Anthony Fauci, Moderna, vaccine
Dr. Anthony Fauci receives the Moderna COVID-19 vaccine at the HHS/NIH COVID-19 Vaccine Kick-Off event at NIH in December 2020. Photo credit: NIAID / Flickr (CC BY 2.0)

Reassessing COVID-19 narratives amid resurgence: a critical look at media influence, Fauci’s role, and the culture of fear that shaped our response.

Just as COVID-19 seems to be staging an unwelcome encore, this week’s WhoWhatWhy podcast poses a thorough reassessment of the narratives we’ve clung to since March 2020. 

Guest Laurie Calhoun, author of Questioning the COVID Company Line: Critical Thinking in Hysterical Times, urges us to reexamine the philosophical and ethical underpinnings of our pandemic response. In responding to the first global health crisis to be broadcast live 24/7, the media’s role was not just informative but also formative, shaping public perception and compliance.

Calhoun explores the deification of Dr. Anthony Fauci, who became America’s go-to source for “the science.” Yet, as she points out, following the science did not always yield a clear blueprint to combatting COVID-19. 

She argues that alternative viewpoints were often silenced, and those who dared to question the prevailing wisdom were labeled as dangerous miscreants. This circle-the-wagons posture was typically exacerbated by pop culture, which had already trained us to view pandemics through a lens of apocalyptic dread.

Given the near certainty of future medical crises on a global scale, Calhoun’s perspective goes beyond a dispassionate analysis: it serves as a call to action. She explains why it’s time to move beyond the fear and divisiveness that have characterized much of the public discourse around COVID-19. 

With the benefit of informed hindsight, Calhoun offers a more nuanced, critical examination of how we’ve handled the pandemic so far — and how we can better manage the challenges that undoubtedly lie ahead.

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Full Text Transcript:

(As a service to our readers, we provide transcripts with our podcasts. We try to ensure that these transcripts do not include errors. However, due to a constraint of resources, we are not always able to proofread them as closely as we would like and hope that you will excuse any errors that slipped through.)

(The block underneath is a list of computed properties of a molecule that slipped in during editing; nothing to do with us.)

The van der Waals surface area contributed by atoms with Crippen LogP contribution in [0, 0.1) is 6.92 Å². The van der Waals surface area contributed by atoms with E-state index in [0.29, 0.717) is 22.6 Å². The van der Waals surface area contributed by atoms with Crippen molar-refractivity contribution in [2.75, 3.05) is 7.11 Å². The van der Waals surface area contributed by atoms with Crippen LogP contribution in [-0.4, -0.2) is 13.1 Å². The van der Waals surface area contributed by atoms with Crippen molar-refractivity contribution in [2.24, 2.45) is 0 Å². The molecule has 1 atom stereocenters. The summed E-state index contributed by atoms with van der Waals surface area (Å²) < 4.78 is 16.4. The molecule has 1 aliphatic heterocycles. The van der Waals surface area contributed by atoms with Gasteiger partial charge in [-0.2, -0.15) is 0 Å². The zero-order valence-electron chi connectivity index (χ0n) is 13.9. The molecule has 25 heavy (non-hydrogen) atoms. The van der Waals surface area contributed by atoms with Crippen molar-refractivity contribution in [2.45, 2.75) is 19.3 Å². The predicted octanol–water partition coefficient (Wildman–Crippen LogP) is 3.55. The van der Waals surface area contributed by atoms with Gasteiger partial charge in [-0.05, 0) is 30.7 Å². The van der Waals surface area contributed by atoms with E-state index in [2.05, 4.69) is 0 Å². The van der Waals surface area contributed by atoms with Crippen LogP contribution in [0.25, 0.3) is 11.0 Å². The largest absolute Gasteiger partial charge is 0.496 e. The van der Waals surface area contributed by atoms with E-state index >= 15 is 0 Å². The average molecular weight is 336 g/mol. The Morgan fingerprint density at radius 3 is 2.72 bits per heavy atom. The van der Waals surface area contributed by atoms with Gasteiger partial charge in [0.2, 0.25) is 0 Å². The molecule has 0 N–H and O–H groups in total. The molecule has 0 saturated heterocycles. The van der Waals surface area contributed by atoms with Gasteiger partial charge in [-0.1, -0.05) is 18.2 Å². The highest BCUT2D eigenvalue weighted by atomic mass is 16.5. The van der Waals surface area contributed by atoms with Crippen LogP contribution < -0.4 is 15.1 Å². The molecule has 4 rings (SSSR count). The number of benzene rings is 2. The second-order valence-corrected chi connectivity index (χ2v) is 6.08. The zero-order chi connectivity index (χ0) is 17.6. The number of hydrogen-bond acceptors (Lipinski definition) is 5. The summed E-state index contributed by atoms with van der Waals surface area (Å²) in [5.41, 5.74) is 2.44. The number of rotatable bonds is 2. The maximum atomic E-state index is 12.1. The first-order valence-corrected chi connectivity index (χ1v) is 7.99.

Jeff Schechtman: Welcome to the WhoWhatWhy Podcast, I’m your host, Jeff Schechtman. In spite of COVID-19 cases still emerging around us, perhaps enough time has passed since the onset of the pandemic in March 2020 to begin to gain some perspective. Maybe we’re now willing to ask questions that have, heretofore, been taboo. To explore this terrain, I’m joined by Laurie Calhoun, a writer and thinker at the forefront of questioning the prevailing narrative surrounding the COVID-19 pandemic. At a time when the phrase, “We must protect the vaccinated from the unvaccinated,” became a rallying cry, Laurie offered a sobering counter-narrative.

Her collection of 26 essays assembled into her new book, Questioning the COVID Company Line, is a critical examination of the COVID crisis from its inception to the present day. Laurie doesn’t just deconstruct the science, she delves into the philosophical underpinnings of the government’s response and the ethical dilemmas they posed. She examines the social fissures that have been opened up and continue to haunt us. She begins to look at the ways in which we can make sense of the many paradoxes of the COVID era. How was it that a war-like stance against the virus led to blurring of ethical lines, the weaponization of public health, and the erosion of civil liberties?

In this context, Laurie shares her personal journey of dealing with COVID, both inside and outside the United States. Laurie Calhoun is a philosopher and cultural critic. She’s the author of War and Delusion and Philosophy Unmasked, in addition to dozens of essays on war, morality, and politics. It is my pleasure to welcome Laurie Calhoun here to the WhoWhatWhy Podcast to talk about her new book, Questioning the COVID Company Line: Critical Thinking in Hysterical Times. Laurie, thanks so much for joining us.

Laurie Calhoun: Thank you, Jeff.

Jeff: Well, it’s great to have you here. Has enough time passed between March 2020 and today to begin to have enough perspective about what transpired? Has enough time passed to allow us really the opportunity to begin to look back on it and attempt to make sense of what we went through?

Laurie: I think it’s going to depend on the person. For some people, we’ve been doing this from the beginning, but [for] other people, it’s going to take them more time because they were really committed to the reigning CNN-March 2020-Anthony Fauci narrative. And they were so committed and so vocal all over social media and with their families and friends, that it will take them time to be able to reassess what went on during the period of history. Meanwhile, those of us who were annoying from the very beginning have been asking these questions, and that’s why I published this collection of essays because I didn’t want them to just evaporate into the ether.

I want to make sure that we don’t, as a society, forget what happened. I think it’s natural to want to move on. It was a horrible episode of history. For many people, it was disastrous, and some people, they want to wash their hands of it and move forward. But I think we need to learn the lessons of what just happened.